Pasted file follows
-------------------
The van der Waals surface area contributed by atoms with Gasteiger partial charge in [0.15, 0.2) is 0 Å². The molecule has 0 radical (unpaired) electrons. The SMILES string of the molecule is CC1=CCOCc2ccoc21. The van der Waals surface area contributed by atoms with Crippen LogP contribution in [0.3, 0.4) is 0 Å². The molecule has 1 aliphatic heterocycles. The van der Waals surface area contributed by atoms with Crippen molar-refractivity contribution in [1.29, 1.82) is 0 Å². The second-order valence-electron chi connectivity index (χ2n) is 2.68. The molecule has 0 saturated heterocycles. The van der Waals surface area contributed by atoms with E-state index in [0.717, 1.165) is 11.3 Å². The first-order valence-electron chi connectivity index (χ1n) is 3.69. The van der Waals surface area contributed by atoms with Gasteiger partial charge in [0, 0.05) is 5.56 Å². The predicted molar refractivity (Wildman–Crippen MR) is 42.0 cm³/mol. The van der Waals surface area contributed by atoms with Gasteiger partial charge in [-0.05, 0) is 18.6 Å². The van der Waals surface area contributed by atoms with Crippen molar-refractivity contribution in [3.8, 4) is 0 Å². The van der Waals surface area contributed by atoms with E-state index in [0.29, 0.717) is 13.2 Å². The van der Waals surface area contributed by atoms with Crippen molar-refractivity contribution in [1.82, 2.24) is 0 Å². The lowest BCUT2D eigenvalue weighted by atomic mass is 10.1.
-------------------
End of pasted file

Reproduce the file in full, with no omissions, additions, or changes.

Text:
The van der Waals surface area contributed by atoms with Gasteiger partial charge in [0.15, 0.2) is 0 Å². The molecule has 0 radical (unpaired) electrons. The SMILES string of the molecule is CC1=CCOCc2ccoc21. The van der Waals surface area contributed by atoms with Crippen LogP contribution in [0.3, 0.4) is 0 Å². The molecule has 1 aliphatic heterocycles. The van der Waals surface area contributed by atoms with Crippen molar-refractivity contribution in [1.29, 1.82) is 0 Å². The second-order valence-electron chi connectivity index (χ2n) is 2.68. The molecule has 0 saturated heterocycles. The van der Waals surface area contributed by atoms with E-state index in [0.717, 1.165) is 11.3 Å². The first-order valence-electron chi connectivity index (χ1n) is 3.69. The van der Waals surface area contributed by atoms with Gasteiger partial charge in [0, 0.05) is 5.56 Å². The predicted molar refractivity (Wildman–Crippen MR) is 42.0 cm³/mol. The van der Waals surface area contributed by atoms with Gasteiger partial charge in [-0.05, 0) is 18.6 Å². The van der Waals surface area contributed by atoms with Crippen molar-refractivity contribution in [3.8, 4) is 0 Å². The van der Waals surface area contributed by atoms with E-state index in [0.29, 0.717) is 13.2 Å². The van der Waals surface area contributed by atoms with Crippen molar-refractivity contribution in [1.82, 2.24) is 0 Å². The lowest BCUT2D eigenvalue weighted by atomic mass is 10.1.